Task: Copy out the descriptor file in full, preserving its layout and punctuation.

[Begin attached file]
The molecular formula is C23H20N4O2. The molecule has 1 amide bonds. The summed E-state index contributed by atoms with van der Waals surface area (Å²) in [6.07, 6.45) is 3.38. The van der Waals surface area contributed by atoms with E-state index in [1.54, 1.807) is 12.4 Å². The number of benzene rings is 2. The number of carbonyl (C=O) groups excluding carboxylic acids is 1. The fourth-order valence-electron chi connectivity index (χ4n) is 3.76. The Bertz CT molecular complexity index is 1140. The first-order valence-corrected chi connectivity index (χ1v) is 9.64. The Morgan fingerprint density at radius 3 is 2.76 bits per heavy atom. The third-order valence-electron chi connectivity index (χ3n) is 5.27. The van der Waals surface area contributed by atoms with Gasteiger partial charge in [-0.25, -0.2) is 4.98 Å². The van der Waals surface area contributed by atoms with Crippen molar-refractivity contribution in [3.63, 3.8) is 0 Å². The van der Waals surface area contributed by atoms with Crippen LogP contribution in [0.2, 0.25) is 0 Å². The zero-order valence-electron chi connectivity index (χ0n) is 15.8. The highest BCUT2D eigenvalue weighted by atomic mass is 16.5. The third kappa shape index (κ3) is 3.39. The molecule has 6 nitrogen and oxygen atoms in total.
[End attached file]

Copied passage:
The molecular formula is C23H20N4O2. The molecule has 1 amide bonds. The summed E-state index contributed by atoms with van der Waals surface area (Å²) in [6.07, 6.45) is 3.38. The van der Waals surface area contributed by atoms with E-state index in [1.54, 1.807) is 12.4 Å². The number of benzene rings is 2. The number of carbonyl (C=O) groups excluding carboxylic acids is 1. The fourth-order valence-electron chi connectivity index (χ4n) is 3.76. The Bertz CT molecular complexity index is 1140. The first-order valence-corrected chi connectivity index (χ1v) is 9.64. The Morgan fingerprint density at radius 3 is 2.76 bits per heavy atom. The third-order valence-electron chi connectivity index (χ3n) is 5.27. The van der Waals surface area contributed by atoms with Gasteiger partial charge in [-0.25, -0.2) is 4.98 Å². The van der Waals surface area contributed by atoms with Crippen molar-refractivity contribution in [3.63, 3.8) is 0 Å². The van der Waals surface area contributed by atoms with Crippen LogP contribution in [0.2, 0.25) is 0 Å². The zero-order valence-electron chi connectivity index (χ0n) is 15.8. The highest BCUT2D eigenvalue weighted by atomic mass is 16.5. The third kappa shape index (κ3) is 3.39. The molecule has 6 nitrogen and oxygen atoms in total.